Brazil considers Argentina's rights in the Falkland Islands “legitimate”

The Brazilian authorities call for the resumption of negotiations with the United Kingdom

Madrid, January 4 (European Press) –

Brazil's government indicated on Wednesday that Argentina's rights to the Malvinas Islands are “legitimate” and called for the resumption of bilateral negotiations with the United Kingdom, although the latter has always made clear that it is not willing to give up control of the Malvinas Islands. Archipelago.

“On this day, which marks the 191st anniversary of the British occupation of the Malvinas Islands, Brazil reaffirms its support for the legitimate rights of Argentina in the sovereignty dispute with the United Kingdom (…) Like Argentina, Brazil supports the establishment of the Malvinas Islands,” a statement issued by the Ministry of Foreign Affairs said in a statement issued by the Ministry of Foreign Affairs. Brazilian: “A climate of confidence contributes to the resumption of bilateral negotiations.”

In this sense, they relied on United Nations resolutions that treat the decades-old issue as one of decolonization. The ministerial portfolio added, “The Brazilian position is also part of the vision of South America as a region of peace and cooperation.”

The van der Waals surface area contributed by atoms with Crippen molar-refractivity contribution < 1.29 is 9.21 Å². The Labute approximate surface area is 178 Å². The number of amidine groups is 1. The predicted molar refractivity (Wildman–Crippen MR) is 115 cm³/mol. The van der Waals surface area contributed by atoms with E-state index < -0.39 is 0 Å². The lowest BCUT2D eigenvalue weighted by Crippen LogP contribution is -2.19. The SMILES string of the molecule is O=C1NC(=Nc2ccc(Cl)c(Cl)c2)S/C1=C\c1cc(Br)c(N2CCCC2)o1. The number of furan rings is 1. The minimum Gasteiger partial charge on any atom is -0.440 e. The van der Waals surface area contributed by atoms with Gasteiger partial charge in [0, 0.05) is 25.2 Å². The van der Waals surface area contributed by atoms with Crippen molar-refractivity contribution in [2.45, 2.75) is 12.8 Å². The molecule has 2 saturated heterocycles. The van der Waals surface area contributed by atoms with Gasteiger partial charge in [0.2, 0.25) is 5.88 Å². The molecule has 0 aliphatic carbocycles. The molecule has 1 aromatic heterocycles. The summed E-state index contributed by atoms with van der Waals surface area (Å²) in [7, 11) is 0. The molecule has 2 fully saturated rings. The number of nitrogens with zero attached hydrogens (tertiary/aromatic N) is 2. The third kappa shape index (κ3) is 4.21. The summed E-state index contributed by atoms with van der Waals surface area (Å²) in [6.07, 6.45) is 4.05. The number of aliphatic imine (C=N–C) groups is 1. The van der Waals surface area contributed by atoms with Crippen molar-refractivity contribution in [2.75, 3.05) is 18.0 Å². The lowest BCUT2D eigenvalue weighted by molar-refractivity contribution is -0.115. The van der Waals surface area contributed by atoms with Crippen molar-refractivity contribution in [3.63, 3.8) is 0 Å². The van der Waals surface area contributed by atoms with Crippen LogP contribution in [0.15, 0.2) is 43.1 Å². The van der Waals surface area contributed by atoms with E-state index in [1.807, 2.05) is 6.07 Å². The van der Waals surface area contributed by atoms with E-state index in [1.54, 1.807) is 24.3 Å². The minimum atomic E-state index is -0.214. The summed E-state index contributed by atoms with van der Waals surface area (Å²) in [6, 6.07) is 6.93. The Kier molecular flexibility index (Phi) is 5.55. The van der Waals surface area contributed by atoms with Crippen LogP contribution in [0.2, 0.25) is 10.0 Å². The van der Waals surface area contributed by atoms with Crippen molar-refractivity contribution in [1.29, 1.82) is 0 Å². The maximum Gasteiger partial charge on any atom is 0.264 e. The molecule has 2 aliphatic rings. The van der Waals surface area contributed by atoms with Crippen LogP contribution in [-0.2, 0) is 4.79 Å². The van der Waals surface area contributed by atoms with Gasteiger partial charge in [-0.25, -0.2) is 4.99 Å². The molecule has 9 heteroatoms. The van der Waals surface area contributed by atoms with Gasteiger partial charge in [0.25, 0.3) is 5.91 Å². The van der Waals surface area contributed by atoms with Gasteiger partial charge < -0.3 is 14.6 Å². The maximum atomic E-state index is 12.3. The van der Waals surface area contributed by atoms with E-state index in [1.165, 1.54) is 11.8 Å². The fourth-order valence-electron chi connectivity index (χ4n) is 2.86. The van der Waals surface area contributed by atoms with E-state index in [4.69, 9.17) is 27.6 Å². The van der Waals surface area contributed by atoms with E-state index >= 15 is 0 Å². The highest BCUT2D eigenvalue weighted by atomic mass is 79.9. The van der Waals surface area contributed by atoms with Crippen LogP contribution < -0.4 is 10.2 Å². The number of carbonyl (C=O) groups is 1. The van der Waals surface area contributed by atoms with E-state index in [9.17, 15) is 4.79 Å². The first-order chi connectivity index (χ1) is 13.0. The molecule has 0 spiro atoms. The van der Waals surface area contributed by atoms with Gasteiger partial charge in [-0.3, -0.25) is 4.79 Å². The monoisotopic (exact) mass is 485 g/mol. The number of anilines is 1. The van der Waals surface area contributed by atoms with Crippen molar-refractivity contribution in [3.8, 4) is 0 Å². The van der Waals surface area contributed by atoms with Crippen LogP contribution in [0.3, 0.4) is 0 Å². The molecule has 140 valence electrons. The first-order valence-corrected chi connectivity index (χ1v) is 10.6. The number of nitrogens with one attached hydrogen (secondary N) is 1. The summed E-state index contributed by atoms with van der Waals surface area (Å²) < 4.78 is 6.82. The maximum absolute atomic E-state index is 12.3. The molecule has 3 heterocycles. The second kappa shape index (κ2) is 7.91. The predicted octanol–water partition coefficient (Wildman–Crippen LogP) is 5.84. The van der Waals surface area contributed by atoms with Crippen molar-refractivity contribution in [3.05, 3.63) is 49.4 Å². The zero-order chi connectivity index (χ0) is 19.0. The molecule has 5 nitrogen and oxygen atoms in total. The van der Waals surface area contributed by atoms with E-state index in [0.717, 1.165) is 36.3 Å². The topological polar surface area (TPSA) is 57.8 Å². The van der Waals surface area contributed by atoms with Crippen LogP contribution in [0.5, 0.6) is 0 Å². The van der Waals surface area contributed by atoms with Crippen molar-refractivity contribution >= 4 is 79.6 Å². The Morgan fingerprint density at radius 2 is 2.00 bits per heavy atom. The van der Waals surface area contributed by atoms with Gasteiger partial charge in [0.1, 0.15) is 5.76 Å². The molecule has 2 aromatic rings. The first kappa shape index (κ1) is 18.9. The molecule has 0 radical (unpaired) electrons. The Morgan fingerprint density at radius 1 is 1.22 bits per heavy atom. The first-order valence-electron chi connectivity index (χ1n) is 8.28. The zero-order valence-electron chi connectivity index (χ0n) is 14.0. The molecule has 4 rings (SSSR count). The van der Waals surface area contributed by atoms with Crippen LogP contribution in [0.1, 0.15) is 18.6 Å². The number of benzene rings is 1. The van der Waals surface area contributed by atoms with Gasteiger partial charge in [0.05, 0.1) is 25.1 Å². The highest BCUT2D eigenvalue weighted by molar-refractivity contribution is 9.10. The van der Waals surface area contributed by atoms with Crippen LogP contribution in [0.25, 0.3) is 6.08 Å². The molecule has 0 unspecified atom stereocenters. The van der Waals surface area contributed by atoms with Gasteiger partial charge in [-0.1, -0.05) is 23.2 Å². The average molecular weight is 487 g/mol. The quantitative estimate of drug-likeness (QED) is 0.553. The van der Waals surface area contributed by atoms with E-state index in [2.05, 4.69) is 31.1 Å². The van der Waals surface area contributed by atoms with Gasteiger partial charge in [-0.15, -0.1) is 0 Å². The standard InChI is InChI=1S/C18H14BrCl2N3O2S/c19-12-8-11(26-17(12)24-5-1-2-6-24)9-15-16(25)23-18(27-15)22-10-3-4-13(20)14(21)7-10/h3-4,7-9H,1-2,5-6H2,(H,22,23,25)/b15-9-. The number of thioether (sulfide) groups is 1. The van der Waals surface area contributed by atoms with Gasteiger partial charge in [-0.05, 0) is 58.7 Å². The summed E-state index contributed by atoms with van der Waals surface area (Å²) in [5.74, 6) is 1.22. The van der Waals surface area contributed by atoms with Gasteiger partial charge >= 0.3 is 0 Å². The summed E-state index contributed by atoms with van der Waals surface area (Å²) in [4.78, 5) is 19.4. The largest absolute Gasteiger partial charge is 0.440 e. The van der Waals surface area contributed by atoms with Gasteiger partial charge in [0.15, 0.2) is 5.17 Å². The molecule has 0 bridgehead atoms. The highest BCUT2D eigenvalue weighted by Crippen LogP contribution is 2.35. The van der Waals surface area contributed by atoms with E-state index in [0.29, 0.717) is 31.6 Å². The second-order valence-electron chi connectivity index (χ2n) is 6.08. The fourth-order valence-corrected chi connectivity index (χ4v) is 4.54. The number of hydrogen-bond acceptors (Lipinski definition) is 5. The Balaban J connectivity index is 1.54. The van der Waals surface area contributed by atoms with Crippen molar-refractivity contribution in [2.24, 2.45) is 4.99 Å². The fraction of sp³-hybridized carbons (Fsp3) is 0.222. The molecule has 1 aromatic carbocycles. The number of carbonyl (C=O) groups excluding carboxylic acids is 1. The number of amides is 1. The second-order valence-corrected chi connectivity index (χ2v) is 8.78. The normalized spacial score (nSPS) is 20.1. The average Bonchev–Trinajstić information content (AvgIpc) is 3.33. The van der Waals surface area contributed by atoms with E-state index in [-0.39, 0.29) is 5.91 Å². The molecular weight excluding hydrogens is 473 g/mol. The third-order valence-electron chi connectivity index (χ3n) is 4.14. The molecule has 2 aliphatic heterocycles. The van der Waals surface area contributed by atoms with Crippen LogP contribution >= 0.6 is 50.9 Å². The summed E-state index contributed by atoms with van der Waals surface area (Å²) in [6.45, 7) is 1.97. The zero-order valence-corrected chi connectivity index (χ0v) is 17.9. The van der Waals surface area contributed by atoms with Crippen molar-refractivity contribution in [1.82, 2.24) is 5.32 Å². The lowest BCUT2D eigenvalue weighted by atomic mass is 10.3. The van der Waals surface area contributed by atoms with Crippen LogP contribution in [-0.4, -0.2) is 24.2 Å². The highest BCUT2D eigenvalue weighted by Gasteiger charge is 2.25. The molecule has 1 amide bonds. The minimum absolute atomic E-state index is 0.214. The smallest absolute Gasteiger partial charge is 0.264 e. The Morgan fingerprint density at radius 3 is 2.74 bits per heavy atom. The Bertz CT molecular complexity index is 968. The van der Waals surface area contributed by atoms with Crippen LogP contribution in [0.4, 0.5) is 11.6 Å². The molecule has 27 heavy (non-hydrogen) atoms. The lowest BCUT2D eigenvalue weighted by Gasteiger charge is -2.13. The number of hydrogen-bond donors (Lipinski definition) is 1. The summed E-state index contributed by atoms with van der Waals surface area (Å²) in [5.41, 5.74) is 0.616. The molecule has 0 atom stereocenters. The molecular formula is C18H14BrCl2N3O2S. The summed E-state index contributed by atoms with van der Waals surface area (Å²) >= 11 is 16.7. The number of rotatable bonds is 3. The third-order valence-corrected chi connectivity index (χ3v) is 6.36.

Likewise, Brasilia highlighted that it recently reaffirmed its commitment to supporting the rights of Argentines during the official visit of President Luiz Inacio Lula da Silva to Argentina in early 2023.

This statement comes hours after Buenos Aires insisted, on the anniversary of the arrival of the British, on January 3, 1833, that it was the “heir” to Spanish colonial territories and that the United Kingdom had committed an act “contrary to international law.” She never agreed.”

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Buenos Aires referred to the positions of the United Nations General Assembly to indicate that this “sovereignty dispute” must be resolved by the two parties through bilateral negotiations, to which the Argentine authorities “once again” expressed their readiness. Argentina is “convinced that the only possible way to restore the exercise of its rights is through diplomatic means,” so it hopes that a “peaceful solution” will be reached “as soon as possible.”

Argentine President Javier Miley went so far as to praise the leadership ability of British Prime Minister Margaret Thatcher, under whose leadership the last conflict took place – in 1982 – despite his insistence that he would not change the country's position on the issue. Malvinas will continue to claim sovereignty over the territory.

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